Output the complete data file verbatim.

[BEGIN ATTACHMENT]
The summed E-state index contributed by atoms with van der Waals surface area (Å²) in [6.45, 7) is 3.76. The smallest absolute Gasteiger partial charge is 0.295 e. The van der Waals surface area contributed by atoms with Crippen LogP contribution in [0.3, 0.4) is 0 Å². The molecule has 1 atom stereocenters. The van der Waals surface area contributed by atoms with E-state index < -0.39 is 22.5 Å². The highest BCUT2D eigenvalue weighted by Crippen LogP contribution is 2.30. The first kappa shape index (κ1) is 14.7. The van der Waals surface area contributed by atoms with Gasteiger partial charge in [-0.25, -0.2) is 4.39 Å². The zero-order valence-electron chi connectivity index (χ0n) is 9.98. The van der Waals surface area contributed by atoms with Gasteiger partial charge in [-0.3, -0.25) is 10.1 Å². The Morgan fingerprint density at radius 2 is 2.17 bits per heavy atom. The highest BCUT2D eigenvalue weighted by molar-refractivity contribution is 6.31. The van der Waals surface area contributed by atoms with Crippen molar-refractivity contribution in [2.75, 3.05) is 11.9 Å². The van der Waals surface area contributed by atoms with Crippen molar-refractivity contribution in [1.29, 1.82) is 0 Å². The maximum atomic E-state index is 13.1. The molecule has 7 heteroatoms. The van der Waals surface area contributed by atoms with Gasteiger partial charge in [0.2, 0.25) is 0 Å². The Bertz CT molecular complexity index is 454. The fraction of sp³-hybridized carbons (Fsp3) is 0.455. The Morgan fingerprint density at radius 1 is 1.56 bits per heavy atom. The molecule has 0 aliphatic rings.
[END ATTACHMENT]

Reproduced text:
The summed E-state index contributed by atoms with van der Waals surface area (Å²) in [6.45, 7) is 3.76. The smallest absolute Gasteiger partial charge is 0.295 e. The van der Waals surface area contributed by atoms with Crippen LogP contribution in [0.3, 0.4) is 0 Å². The molecule has 1 atom stereocenters. The van der Waals surface area contributed by atoms with E-state index < -0.39 is 22.5 Å². The highest BCUT2D eigenvalue weighted by Crippen LogP contribution is 2.30. The first kappa shape index (κ1) is 14.7. The van der Waals surface area contributed by atoms with Gasteiger partial charge in [-0.25, -0.2) is 4.39 Å². The zero-order valence-electron chi connectivity index (χ0n) is 9.98. The van der Waals surface area contributed by atoms with Gasteiger partial charge in [-0.3, -0.25) is 10.1 Å². The Morgan fingerprint density at radius 2 is 2.17 bits per heavy atom. The highest BCUT2D eigenvalue weighted by molar-refractivity contribution is 6.31. The van der Waals surface area contributed by atoms with Crippen molar-refractivity contribution in [2.75, 3.05) is 11.9 Å². The van der Waals surface area contributed by atoms with Crippen molar-refractivity contribution in [1.29, 1.82) is 0 Å². The maximum atomic E-state index is 13.1. The molecule has 7 heteroatoms. The van der Waals surface area contributed by atoms with Gasteiger partial charge in [0.2, 0.25) is 0 Å². The Bertz CT molecular complexity index is 454. The fraction of sp³-hybridized carbons (Fsp3) is 0.455. The Morgan fingerprint density at radius 1 is 1.56 bits per heavy atom. The molecule has 0 aliphatic rings.